• Damage or Breakage due to Compression between the Clavicle and First Rib
  • Device Rotation or Extrusion
  • Endocarditis
  • Extravasation
  • Fibrin Sheath Formation
  • Guidewire Fragment Embolism
  • Hematoma
  • Hemothorax
  • Infection, including by not limited to Pocket, Catheter Tunnel, and/or Blood Stream
  • Inflammation, Necrosis, or Scarring of Skin over Implant Area
  • Intolerance or Reaction to Implanted Device
  • Laceration of Vessels or Viscus
  • Pain at or around Port Pocket Site
  • Perforation of Vessels or Viscus
  • Pneumothorax
  • Risks Normally Associated with Local or General Anesthesia, Surgery, and Post-Operative Recovery
  • Spontaneous Catheter Tip Malposition or Retraction
  • Thoratic Duct Injury
  • Thromboembolism
  • Vascular Thrombosis
  • Vessel Erosion

These and other complications are well documented in medical literature and should be carefully considered before placing the port.

Implantation Instructions

Please read through complete implantation instructions before implanting port, noting “Contraindications, Warnings, and Precautions” and “Possible Complications” sections of this manual before beginning procedure.

Preventing Pinch-Off

The risk of pinch-off syndrome can be avoided by inserting the catheter via the internal jugular vein (IJ). Subclavian insertion of the catheter medial to the border of the first rib may cause catheter pinch-off, which in turn results in occlusion causing port system failure during power injection.

If you choose to insert the catheter into the subclavian vein, it should be inserted lateral to the border of the first rib or at the junction with the axillary vein because such insertion will avoid compression of the catheter, which can cause damage and even sever the catheter. The use of image guidance upon insertion is strongly recommended. A radiographic confirmation of catheter insertion should be made to ensure that the catheter is not being pinched.

Implantation Preparation

1. Select implantation procedure to be used.

2. Select the site for port placement.

    Note: Port pocket site selection should allow for port placement in an anatomic area that provides good port stability, does not interfere with patient mobility or daily activities, does not create pressure points, has not previously been irradiated, does not show signs of infection, and does not interfere with clothing. Ideally choose an implantation site in the lateral infraclavicular region for cosmesis and functionality. For arm port placement, port site should be distal to the desired vein insertion site. Patient’s arm movement should be considered when determining the length of the catheter and the final tip location. Consider the amount of cutaneous tissue over the port septum, as excessive tissue will make access difficult. Conversely, too thin a tissue layer over the port may lead to tissue erosion. A tissue thickness of 0.5 cm to 2 cm is appropriate.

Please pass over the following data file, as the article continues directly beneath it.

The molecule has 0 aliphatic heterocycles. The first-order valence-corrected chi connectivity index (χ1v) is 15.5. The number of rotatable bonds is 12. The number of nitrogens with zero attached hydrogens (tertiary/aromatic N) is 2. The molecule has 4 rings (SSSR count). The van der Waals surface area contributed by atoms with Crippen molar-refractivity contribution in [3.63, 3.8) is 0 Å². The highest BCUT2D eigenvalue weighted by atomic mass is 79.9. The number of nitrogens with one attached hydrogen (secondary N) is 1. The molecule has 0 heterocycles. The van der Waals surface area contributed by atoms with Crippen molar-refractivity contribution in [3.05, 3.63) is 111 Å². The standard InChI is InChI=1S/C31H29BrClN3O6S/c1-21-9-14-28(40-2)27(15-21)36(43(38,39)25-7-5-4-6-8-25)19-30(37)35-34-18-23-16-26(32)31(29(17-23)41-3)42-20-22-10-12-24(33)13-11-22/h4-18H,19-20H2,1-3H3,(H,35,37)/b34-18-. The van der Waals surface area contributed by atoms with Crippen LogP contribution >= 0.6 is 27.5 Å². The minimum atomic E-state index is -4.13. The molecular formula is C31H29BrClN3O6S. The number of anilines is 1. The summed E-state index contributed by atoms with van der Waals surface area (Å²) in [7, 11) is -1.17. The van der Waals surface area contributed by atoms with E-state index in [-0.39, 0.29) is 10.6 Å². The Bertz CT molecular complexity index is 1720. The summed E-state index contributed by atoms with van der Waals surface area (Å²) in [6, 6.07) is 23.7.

3. Complete patient implant record, including length of catheter implanted, product reorder number and lot number.

4. Perform adequate anesthesia.

5. Create sterile field and open tray.

    Note: The catheter and port may be soaked in sterile normal saline prior to placement.

6. Surgically prep and drape the implantation site.

7a. For Attachable Catheters: Flush each lumen of open-ended catheters with sterile normal saline, through the flushing connector and clamp the catheter closed several centimeters from the distal (port) end.

    Note: Clamped catheter segments will be cut off prior to attachment.

7b. For Pre-Attached Catheters: Use a non-coring needle to flush the port and catheter system with sterile normal saline.

7c. For GROSHONG® catheters: Flush catheter with sterile normal saline through the pre-loaded stylet connector.

8. Place patient in the Trendelenburg position with head turned away from the intended venipuncture site. For arm port placement, position the arm in an abducted, externally rotated position.

    Note: Recommended veins for arm placement are cephalic, basilic, or medial cubital basilic.

    Note: Recommended veins for chest placement are internal jugular or lateral subclavian. Refer to the "Warnings" section covering catheter pinch-off if inserting the catheter via the subclavian vein.

Percutaneous Procedure

1. Locate and access vessel with introducer needle attached to a syringe.

2. Aspirate gently as the insertion is made. If the artery is entered, withdraw the needle and apply manual pressure for several minutes. If the pleural space is entered, withdraw the needle and evaluate patient for possible pneumothorax.

3. When the vein has been entered, remove the syringe leaving the needle in place.

    Warning: Place thumb over exposed opening of sheath or needle or attach syringe filled with sterile normal saline solution to minimize blood loss and prevent air embolism. The risk of air embolism is reduced by performing this part of the procedure with the patient performing the Valsalva maneuver and/or in Trendelenburg position.

    If using a micropuncture set, insert the flexible end of the micropuncture guidewire into the introducer needle. Advance the guidewire as far as appropriate. Verify correct positioning, using fluoroscopy or appropriate technology. Gently withdraw and remove the needle, while holding the micropuncture guidewire in position. Advance the small sheath and dilator together as a unit over the micropuncture guidewire, using a slight rotational motion. Withdraw the dilator and guidewire, leaving the microintroducer sheath in place.

    Caution: If the guidewire must be withdrawn while the needle is inserted, remove both needle and wire as a unit to prevent the needle from damaging or shearing the guidewire.